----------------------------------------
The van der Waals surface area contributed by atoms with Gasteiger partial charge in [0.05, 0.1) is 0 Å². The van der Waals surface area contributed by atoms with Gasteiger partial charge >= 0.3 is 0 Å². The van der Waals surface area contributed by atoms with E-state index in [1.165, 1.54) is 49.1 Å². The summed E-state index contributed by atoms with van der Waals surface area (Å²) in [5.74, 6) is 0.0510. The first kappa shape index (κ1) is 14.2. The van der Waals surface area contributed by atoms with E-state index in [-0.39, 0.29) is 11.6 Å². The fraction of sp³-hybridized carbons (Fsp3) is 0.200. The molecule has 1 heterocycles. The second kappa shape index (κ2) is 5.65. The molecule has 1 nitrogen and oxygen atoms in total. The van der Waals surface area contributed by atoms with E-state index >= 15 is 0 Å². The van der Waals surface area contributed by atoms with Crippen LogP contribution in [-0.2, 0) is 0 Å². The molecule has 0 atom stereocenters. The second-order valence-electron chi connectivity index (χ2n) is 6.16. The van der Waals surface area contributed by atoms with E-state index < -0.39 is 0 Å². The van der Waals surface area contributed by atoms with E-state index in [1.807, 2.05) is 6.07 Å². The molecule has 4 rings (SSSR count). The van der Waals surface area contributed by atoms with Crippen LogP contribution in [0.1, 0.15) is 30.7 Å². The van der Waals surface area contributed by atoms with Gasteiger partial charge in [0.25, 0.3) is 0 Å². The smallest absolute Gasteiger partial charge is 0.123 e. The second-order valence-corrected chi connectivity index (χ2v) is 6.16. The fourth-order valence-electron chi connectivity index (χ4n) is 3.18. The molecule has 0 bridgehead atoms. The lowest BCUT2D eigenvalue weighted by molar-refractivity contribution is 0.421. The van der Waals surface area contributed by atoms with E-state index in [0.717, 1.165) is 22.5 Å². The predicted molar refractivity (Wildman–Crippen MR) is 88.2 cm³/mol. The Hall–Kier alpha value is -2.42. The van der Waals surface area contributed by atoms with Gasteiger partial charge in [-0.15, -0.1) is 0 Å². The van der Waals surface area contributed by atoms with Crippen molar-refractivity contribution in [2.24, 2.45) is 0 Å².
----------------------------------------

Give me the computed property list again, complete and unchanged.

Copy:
The van der Waals surface area contributed by atoms with Gasteiger partial charge in [0.05, 0.1) is 0 Å². The van der Waals surface area contributed by atoms with Gasteiger partial charge >= 0.3 is 0 Å². The van der Waals surface area contributed by atoms with E-state index in [1.165, 1.54) is 49.1 Å². The summed E-state index contributed by atoms with van der Waals surface area (Å²) in [5.74, 6) is 0.0510. The first kappa shape index (κ1) is 14.2. The van der Waals surface area contributed by atoms with E-state index in [-0.39, 0.29) is 11.6 Å². The fraction of sp³-hybridized carbons (Fsp3) is 0.200. The molecule has 1 heterocycles. The second kappa shape index (κ2) is 5.65. The molecule has 1 nitrogen and oxygen atoms in total. The van der Waals surface area contributed by atoms with E-state index >= 15 is 0 Å². The van der Waals surface area contributed by atoms with Crippen LogP contribution in [-0.2, 0) is 0 Å². The molecule has 0 atom stereocenters. The second-order valence-electron chi connectivity index (χ2n) is 6.16. The van der Waals surface area contributed by atoms with E-state index < -0.39 is 0 Å². The van der Waals surface area contributed by atoms with E-state index in [1.807, 2.05) is 6.07 Å². The molecule has 4 rings (SSSR count). The van der Waals surface area contributed by atoms with Crippen LogP contribution in [0.1, 0.15) is 30.7 Å². The van der Waals surface area contributed by atoms with Gasteiger partial charge in [0.25, 0.3) is 0 Å². The smallest absolute Gasteiger partial charge is 0.123 e. The second-order valence-corrected chi connectivity index (χ2v) is 6.16. The fourth-order valence-electron chi connectivity index (χ4n) is 3.18. The molecule has 0 bridgehead atoms. The lowest BCUT2D eigenvalue weighted by molar-refractivity contribution is 0.421. The van der Waals surface area contributed by atoms with E-state index in [0.717, 1.165) is 22.5 Å². The predicted molar refractivity (Wildman–Crippen MR) is 88.2 cm³/mol. The Hall–Kier alpha value is -2.42. The van der Waals surface area contributed by atoms with Gasteiger partial charge in [-0.15, -0.1) is 0 Å². The van der Waals surface area contributed by atoms with Crippen molar-refractivity contribution in [2.24, 2.45) is 0 Å².